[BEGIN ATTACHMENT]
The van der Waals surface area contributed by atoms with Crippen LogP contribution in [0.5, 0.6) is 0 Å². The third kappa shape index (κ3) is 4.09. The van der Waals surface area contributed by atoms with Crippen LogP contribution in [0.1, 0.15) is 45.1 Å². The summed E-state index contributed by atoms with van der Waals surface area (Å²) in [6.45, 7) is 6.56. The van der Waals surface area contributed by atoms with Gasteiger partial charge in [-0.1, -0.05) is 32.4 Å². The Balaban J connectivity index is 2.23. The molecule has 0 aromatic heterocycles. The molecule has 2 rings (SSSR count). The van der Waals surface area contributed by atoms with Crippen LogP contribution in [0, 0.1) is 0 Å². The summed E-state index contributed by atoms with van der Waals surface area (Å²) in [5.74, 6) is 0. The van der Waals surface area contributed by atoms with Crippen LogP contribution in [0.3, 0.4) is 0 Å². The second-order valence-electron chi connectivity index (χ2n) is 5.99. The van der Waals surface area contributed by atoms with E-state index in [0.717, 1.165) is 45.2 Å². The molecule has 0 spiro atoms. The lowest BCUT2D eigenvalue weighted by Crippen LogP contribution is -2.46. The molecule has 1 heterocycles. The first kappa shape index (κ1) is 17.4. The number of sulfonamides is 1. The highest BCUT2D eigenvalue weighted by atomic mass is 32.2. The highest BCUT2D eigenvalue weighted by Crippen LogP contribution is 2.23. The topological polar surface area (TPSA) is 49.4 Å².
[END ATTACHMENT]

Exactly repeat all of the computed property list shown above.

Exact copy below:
The van der Waals surface area contributed by atoms with Crippen LogP contribution in [0.5, 0.6) is 0 Å². The third kappa shape index (κ3) is 4.09. The van der Waals surface area contributed by atoms with Crippen LogP contribution in [0.1, 0.15) is 45.1 Å². The summed E-state index contributed by atoms with van der Waals surface area (Å²) in [6.45, 7) is 6.56. The van der Waals surface area contributed by atoms with Gasteiger partial charge in [-0.1, -0.05) is 32.4 Å². The Balaban J connectivity index is 2.23. The molecule has 0 aromatic heterocycles. The molecule has 2 rings (SSSR count). The van der Waals surface area contributed by atoms with Crippen LogP contribution in [0, 0.1) is 0 Å². The summed E-state index contributed by atoms with van der Waals surface area (Å²) in [5.74, 6) is 0. The van der Waals surface area contributed by atoms with Crippen LogP contribution in [0.3, 0.4) is 0 Å². The second-order valence-electron chi connectivity index (χ2n) is 5.99. The van der Waals surface area contributed by atoms with E-state index in [0.717, 1.165) is 45.2 Å². The molecule has 0 spiro atoms. The lowest BCUT2D eigenvalue weighted by Crippen LogP contribution is -2.46. The molecule has 1 heterocycles. The first kappa shape index (κ1) is 17.4. The number of sulfonamides is 1. The highest BCUT2D eigenvalue weighted by atomic mass is 32.2. The highest BCUT2D eigenvalue weighted by Crippen LogP contribution is 2.23. The topological polar surface area (TPSA) is 49.4 Å².